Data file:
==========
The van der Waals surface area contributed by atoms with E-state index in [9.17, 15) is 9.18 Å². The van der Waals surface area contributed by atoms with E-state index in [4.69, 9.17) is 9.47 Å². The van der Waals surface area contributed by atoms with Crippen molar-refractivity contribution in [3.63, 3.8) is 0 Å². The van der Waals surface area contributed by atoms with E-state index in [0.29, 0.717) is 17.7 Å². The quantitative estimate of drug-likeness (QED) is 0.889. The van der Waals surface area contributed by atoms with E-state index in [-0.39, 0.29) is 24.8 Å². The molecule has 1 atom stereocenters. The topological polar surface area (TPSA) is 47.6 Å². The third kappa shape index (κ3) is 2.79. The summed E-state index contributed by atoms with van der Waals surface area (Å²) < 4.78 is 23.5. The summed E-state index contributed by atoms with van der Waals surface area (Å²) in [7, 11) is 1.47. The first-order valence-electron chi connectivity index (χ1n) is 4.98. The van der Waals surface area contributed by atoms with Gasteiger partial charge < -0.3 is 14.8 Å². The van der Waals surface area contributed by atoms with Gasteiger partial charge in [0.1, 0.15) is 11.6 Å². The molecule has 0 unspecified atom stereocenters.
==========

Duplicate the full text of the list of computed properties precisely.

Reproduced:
The van der Waals surface area contributed by atoms with E-state index in [9.17, 15) is 9.18 Å². The van der Waals surface area contributed by atoms with E-state index in [4.69, 9.17) is 9.47 Å². The van der Waals surface area contributed by atoms with Crippen molar-refractivity contribution in [3.63, 3.8) is 0 Å². The van der Waals surface area contributed by atoms with E-state index in [0.29, 0.717) is 17.7 Å². The quantitative estimate of drug-likeness (QED) is 0.889. The van der Waals surface area contributed by atoms with E-state index in [-0.39, 0.29) is 24.8 Å². The molecule has 1 atom stereocenters. The topological polar surface area (TPSA) is 47.6 Å². The third kappa shape index (κ3) is 2.79. The summed E-state index contributed by atoms with van der Waals surface area (Å²) < 4.78 is 23.5. The summed E-state index contributed by atoms with van der Waals surface area (Å²) in [7, 11) is 1.47. The first-order valence-electron chi connectivity index (χ1n) is 4.98. The van der Waals surface area contributed by atoms with Gasteiger partial charge < -0.3 is 14.8 Å². The van der Waals surface area contributed by atoms with Gasteiger partial charge in [0.1, 0.15) is 11.6 Å². The molecule has 0 unspecified atom stereocenters.